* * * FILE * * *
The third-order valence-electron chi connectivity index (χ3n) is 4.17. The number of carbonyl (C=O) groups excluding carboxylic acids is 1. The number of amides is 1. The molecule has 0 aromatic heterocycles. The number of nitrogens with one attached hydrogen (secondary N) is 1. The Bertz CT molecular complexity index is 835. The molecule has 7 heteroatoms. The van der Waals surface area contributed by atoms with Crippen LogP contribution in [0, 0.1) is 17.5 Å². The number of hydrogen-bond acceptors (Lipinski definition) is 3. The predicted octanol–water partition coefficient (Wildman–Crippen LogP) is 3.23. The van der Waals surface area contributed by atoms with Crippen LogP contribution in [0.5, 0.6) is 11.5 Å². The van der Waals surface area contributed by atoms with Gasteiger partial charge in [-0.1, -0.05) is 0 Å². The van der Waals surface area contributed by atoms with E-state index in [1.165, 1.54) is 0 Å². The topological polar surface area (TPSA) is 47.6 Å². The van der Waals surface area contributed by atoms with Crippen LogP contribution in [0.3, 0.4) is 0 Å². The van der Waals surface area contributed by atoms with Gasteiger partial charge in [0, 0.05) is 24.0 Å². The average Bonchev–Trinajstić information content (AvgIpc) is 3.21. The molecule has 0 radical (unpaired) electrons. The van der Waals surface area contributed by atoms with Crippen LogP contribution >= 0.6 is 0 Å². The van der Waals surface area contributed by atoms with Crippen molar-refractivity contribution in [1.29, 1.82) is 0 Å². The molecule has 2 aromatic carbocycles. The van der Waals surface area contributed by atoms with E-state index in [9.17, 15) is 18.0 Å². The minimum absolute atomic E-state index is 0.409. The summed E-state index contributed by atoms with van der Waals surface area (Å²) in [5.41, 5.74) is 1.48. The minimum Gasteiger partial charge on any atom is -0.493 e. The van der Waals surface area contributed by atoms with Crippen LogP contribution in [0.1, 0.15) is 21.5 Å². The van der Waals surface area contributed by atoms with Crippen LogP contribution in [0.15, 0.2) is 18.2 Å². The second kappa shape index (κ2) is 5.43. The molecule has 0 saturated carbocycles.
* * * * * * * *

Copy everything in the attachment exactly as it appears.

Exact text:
The third-order valence-electron chi connectivity index (χ3n) is 4.17. The number of carbonyl (C=O) groups excluding carboxylic acids is 1. The number of amides is 1. The molecule has 0 aromatic heterocycles. The number of nitrogens with one attached hydrogen (secondary N) is 1. The Bertz CT molecular complexity index is 835. The molecule has 7 heteroatoms. The van der Waals surface area contributed by atoms with Crippen LogP contribution in [0, 0.1) is 17.5 Å². The number of hydrogen-bond acceptors (Lipinski definition) is 3. The predicted octanol–water partition coefficient (Wildman–Crippen LogP) is 3.23. The van der Waals surface area contributed by atoms with Crippen LogP contribution in [0.5, 0.6) is 11.5 Å². The van der Waals surface area contributed by atoms with Gasteiger partial charge in [-0.1, -0.05) is 0 Å². The van der Waals surface area contributed by atoms with E-state index in [1.165, 1.54) is 0 Å². The topological polar surface area (TPSA) is 47.6 Å². The van der Waals surface area contributed by atoms with Crippen LogP contribution in [0.3, 0.4) is 0 Å². The van der Waals surface area contributed by atoms with Gasteiger partial charge in [0, 0.05) is 24.0 Å². The average Bonchev–Trinajstić information content (AvgIpc) is 3.21. The molecule has 0 radical (unpaired) electrons. The van der Waals surface area contributed by atoms with Crippen LogP contribution >= 0.6 is 0 Å². The van der Waals surface area contributed by atoms with Crippen molar-refractivity contribution in [1.29, 1.82) is 0 Å². The molecule has 2 aromatic carbocycles. The van der Waals surface area contributed by atoms with E-state index in [9.17, 15) is 18.0 Å². The minimum absolute atomic E-state index is 0.409. The summed E-state index contributed by atoms with van der Waals surface area (Å²) in [5.41, 5.74) is 1.48. The minimum Gasteiger partial charge on any atom is -0.493 e. The van der Waals surface area contributed by atoms with Crippen LogP contribution in [0.1, 0.15) is 21.5 Å². The van der Waals surface area contributed by atoms with Crippen LogP contribution in [0.15, 0.2) is 18.2 Å². The second kappa shape index (κ2) is 5.43. The molecule has 0 saturated carbocycles.